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How to Protect Your Survey from Disengaged Responders and Ensure Quality Data

For market research, online surveys are powerful tools for uncovering the motivations of consumers and the attitudes they have toward brands. They are a very cost efficient way to collect large amounts of data in a short amount of time. However, if participants are responding arbitrarily, the survey can be a waste of time and resources, often resulting in marred and unusable data.

Survey responders can be intentionally unengaged or may not realize that they need to spend more time reading and responding to questions. Collecting haphazard answers from unengaged responders can affect your efforts and tarnish your data. Below are some common ways to tell if you have a disengaged respondent:

  • Straight lining – When given a set of questions in a matrix format, it is easy for responders just to click and select the same response in a column from top to bottom to move on to the next part of the survey. Straight patterns in matrix questions are a way to tell if responders are rushing through a survey. One way to prevent this is to break up these questions into different sections or pages, so that it requires the respondent to click on another button to advance. Consider setting up rules in your survey tool that identify if responders are straight lining questions and terminate them from the survey.
  • Timing – The amount of time responders are spending on questions is another way to tell if they are really engaging with them. Enable and use your survey tool to monitor the amount of time spent on responses. If it’s clear that responders are only spending a couple of seconds on each question, then it’s time to terminate them from the survey.
  • Attention checks – If responders are speeding through a survey, it is likely that they are not even taking the time to read the questions. Strategically place attention filter questions with discernable answers to catch responders that aren’t fully engaged with reading the question. Consider embedding a three-strike rule, where if a respondent provides bogus answers to multiple attention check questions, they will be terminated from the survey. Or insert two of the same question to monitor if responses are consistent.

Keeping this type of behavior in mind can help identify and weed out bad responses. However, before we blame disengaged respondents and begin removing them or throwing away all of their responses, there are things that can be done in the design of the survey to keep respondents engaged and to avoid bias where the respondent is pushed to answer a certain way.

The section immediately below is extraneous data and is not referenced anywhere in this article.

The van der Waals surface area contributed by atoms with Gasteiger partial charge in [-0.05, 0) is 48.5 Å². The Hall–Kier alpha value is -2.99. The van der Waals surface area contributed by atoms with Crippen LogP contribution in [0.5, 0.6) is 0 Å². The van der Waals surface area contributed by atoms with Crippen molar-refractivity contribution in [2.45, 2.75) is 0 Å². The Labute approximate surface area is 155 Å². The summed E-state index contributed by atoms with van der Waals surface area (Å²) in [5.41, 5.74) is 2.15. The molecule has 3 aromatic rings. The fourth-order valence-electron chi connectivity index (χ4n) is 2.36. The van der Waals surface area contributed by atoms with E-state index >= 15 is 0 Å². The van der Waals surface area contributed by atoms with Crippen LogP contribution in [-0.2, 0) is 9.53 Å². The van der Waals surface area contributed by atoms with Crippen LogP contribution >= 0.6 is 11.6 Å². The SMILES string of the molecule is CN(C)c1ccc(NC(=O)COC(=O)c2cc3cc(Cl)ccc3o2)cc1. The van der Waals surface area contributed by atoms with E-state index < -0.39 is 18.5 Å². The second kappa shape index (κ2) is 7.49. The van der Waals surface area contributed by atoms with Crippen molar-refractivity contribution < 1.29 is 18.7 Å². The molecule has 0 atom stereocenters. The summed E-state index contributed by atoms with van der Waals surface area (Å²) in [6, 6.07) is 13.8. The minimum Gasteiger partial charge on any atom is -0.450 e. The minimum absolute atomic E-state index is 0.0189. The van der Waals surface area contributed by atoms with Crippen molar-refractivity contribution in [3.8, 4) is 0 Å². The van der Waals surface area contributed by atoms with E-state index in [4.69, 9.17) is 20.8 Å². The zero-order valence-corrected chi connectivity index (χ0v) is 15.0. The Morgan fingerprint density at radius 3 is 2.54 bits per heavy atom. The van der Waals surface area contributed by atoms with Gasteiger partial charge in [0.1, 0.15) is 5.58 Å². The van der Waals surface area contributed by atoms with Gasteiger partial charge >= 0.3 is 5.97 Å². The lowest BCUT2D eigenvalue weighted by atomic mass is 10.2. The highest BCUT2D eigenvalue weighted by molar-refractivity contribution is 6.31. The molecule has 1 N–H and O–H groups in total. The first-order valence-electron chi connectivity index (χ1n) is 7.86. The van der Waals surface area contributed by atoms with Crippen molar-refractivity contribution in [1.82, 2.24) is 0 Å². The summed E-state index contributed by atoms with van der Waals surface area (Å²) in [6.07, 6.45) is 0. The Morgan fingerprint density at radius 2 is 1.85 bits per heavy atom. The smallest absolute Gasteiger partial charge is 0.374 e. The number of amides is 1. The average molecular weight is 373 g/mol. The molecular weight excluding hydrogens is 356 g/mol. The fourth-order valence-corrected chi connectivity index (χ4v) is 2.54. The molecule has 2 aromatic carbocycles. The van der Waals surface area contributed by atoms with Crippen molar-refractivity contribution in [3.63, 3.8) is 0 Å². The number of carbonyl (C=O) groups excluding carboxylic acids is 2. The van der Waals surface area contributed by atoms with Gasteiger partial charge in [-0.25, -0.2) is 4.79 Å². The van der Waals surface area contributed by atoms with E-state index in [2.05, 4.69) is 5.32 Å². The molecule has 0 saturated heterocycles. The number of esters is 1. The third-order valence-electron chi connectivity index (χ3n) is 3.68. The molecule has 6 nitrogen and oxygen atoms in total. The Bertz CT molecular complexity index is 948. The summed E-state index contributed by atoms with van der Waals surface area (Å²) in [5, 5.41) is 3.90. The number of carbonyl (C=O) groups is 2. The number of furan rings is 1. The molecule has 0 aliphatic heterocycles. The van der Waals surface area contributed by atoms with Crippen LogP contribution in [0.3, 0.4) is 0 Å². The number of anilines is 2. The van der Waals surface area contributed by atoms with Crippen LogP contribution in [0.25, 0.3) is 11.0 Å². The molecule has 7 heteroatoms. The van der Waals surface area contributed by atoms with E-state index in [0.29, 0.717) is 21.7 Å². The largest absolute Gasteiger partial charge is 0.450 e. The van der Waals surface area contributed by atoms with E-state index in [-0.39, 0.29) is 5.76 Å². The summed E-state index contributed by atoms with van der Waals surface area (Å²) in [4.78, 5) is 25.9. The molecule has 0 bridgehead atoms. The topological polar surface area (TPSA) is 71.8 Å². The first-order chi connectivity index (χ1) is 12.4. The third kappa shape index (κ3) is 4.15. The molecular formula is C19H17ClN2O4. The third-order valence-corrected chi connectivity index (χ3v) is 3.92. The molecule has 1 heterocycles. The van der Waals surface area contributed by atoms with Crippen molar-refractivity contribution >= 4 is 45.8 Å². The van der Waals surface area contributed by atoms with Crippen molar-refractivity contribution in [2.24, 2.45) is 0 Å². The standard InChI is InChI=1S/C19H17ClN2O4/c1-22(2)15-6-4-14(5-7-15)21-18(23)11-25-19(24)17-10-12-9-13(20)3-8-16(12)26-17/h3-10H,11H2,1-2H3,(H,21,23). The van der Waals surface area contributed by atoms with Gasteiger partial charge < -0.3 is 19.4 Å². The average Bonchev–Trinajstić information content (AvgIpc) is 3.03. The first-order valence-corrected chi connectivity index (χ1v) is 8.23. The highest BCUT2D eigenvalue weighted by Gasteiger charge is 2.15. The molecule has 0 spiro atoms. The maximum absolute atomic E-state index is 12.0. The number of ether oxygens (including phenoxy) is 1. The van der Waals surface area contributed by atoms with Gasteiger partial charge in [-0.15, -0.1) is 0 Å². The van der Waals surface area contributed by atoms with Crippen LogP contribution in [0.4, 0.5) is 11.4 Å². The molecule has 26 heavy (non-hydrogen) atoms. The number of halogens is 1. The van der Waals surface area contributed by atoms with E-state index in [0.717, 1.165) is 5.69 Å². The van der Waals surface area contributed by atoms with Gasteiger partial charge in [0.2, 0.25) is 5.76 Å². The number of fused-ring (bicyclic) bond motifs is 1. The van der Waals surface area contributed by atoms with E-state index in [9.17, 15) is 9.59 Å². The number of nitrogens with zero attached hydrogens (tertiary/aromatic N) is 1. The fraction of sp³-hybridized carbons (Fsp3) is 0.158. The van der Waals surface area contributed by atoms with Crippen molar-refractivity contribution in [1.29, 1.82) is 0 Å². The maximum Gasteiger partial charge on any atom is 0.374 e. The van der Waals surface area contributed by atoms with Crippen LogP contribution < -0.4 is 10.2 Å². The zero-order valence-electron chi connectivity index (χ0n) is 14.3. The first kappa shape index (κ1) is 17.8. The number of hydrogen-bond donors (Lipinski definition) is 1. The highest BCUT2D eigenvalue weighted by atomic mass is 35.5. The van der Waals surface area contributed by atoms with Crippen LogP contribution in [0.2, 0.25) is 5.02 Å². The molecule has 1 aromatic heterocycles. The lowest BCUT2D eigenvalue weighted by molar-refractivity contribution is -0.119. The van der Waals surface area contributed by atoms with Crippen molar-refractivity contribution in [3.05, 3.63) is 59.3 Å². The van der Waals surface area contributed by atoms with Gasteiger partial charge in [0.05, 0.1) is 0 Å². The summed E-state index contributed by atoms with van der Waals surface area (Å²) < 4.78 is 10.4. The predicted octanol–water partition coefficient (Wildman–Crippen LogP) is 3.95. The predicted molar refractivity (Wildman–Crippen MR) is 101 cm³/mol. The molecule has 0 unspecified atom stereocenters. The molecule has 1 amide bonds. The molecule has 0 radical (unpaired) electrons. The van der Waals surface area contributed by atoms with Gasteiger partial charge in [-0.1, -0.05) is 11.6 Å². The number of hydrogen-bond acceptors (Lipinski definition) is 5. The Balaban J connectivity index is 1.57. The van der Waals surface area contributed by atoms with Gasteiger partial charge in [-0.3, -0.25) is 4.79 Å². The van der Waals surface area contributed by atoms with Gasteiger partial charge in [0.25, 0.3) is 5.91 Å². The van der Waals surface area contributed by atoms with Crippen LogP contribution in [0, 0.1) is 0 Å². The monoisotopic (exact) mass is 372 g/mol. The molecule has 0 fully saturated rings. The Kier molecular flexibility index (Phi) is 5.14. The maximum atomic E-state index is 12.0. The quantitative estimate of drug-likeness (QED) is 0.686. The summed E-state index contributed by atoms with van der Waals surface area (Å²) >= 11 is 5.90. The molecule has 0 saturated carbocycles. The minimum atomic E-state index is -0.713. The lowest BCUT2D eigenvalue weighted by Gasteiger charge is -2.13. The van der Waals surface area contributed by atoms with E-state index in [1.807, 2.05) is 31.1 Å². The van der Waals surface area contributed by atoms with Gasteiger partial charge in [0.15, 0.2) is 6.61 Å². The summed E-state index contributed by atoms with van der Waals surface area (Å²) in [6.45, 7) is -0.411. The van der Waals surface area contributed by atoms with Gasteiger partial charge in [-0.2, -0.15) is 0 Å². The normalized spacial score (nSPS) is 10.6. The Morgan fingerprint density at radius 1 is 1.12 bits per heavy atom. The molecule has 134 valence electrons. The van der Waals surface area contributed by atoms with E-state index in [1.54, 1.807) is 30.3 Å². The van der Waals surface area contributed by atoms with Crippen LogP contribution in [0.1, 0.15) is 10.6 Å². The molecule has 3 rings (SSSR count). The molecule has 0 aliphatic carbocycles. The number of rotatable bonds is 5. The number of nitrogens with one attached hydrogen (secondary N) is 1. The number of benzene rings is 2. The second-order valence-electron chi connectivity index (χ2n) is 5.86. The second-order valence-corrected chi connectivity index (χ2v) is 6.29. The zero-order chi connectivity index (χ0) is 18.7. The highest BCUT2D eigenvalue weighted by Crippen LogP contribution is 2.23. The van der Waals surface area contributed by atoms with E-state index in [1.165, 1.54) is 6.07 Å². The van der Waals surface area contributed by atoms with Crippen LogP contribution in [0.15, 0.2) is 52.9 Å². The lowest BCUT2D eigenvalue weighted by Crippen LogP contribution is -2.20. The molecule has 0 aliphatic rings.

• Avoid leading and confusing questions – Craft questions so that they don’t lead or confuse the respondent. Make questions and response choices simple and clear for your intended audience.
  • Limit cognitively demanding questions – Based on the topic of your survey, limit the complexity of questions that may be cognitively taxing on the respondent. For example, if you ask a respondent “what percent of your income has gone to clothing in the last 8 months?” the respondent may not even know how to answer this since they might not be tracking their clothing expenses. Questions like this may add unnecessary length to the survey, which in turn may lose the interest of the respondent.
  • Use a neutral design and accentuate sparingly – Bold, italicized, underlined, and colored words can draw attention to certain parts of a question. They may be helpful in underscoring specific terms to help guide the respondent. However, it’s best to keep a clean and neutral layout so that the respondent is not distracted or influenced by any extraneous elements.
  • Lastly, don’t let your own bias take over – When constructing the survey and reviewing the data, be careful not to let your own opinions take over and begin to tweak the design and results to make more sense in your own mind. Bring in a few people that fall into your intended target audience and have them take the survey with you listening to their question-by-question commentary. You’ll be amazed at what you learn.

So these are some tips that help to identify unengaged responders and a few ways to promote thoughtful responses. As consumer behaviors evolve and new survey techniques are introduced, the way in which we design questions and analyze data will be ever changing.

What other ideas do you have for detecting unengaged responders? What other techniques have you seen to keep responders engaged?